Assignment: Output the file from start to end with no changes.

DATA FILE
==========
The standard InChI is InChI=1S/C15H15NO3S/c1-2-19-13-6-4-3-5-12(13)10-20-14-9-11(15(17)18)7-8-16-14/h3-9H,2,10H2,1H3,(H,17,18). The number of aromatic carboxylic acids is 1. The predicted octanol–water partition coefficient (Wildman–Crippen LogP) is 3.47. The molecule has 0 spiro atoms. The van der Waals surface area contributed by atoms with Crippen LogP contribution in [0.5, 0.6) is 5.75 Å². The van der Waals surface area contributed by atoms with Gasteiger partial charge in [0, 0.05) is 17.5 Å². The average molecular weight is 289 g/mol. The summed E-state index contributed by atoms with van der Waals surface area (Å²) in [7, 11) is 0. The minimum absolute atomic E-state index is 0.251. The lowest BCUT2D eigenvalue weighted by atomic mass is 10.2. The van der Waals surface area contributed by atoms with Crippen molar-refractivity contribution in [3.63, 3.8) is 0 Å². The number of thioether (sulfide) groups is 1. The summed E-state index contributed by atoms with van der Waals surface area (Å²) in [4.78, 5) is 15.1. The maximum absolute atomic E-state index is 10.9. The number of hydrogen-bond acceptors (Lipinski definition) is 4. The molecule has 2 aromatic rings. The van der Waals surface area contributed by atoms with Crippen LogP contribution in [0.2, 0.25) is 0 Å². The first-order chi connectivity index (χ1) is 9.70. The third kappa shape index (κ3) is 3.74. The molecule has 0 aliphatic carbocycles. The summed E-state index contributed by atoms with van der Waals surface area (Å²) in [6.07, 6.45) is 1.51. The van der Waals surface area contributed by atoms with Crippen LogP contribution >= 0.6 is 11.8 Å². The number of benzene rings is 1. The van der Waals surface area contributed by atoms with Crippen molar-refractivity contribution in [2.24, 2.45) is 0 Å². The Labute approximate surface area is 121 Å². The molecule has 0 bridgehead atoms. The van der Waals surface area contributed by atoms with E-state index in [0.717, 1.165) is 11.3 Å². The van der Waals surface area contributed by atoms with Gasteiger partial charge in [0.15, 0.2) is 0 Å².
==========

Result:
The standard InChI is InChI=1S/C15H15NO3S/c1-2-19-13-6-4-3-5-12(13)10-20-14-9-11(15(17)18)7-8-16-14/h3-9H,2,10H2,1H3,(H,17,18). The number of aromatic carboxylic acids is 1. The predicted octanol–water partition coefficient (Wildman–Crippen LogP) is 3.47. The molecule has 0 spiro atoms. The van der Waals surface area contributed by atoms with Crippen LogP contribution in [0.5, 0.6) is 5.75 Å². The van der Waals surface area contributed by atoms with Gasteiger partial charge in [0, 0.05) is 17.5 Å². The average molecular weight is 289 g/mol. The summed E-state index contributed by atoms with van der Waals surface area (Å²) in [7, 11) is 0. The minimum absolute atomic E-state index is 0.251. The lowest BCUT2D eigenvalue weighted by atomic mass is 10.2. The van der Waals surface area contributed by atoms with Crippen molar-refractivity contribution in [3.63, 3.8) is 0 Å². The number of thioether (sulfide) groups is 1. The summed E-state index contributed by atoms with van der Waals surface area (Å²) in [4.78, 5) is 15.1. The maximum absolute atomic E-state index is 10.9. The number of hydrogen-bond acceptors (Lipinski definition) is 4. The molecule has 2 aromatic rings. The van der Waals surface area contributed by atoms with Crippen LogP contribution in [0.2, 0.25) is 0 Å². The first-order chi connectivity index (χ1) is 9.70. The third kappa shape index (κ3) is 3.74. The molecule has 0 aliphatic carbocycles. The summed E-state index contributed by atoms with van der Waals surface area (Å²) in [6.07, 6.45) is 1.51. The van der Waals surface area contributed by atoms with Crippen LogP contribution >= 0.6 is 11.8 Å². The number of benzene rings is 1. The van der Waals surface area contributed by atoms with Crippen molar-refractivity contribution in [2.24, 2.45) is 0 Å². The Labute approximate surface area is 121 Å². The molecule has 0 bridgehead atoms. The van der Waals surface area contributed by atoms with E-state index in [0.717, 1.165) is 11.3 Å². The van der Waals surface area contributed by atoms with Gasteiger partial charge in [0.15, 0.2) is 0 Å².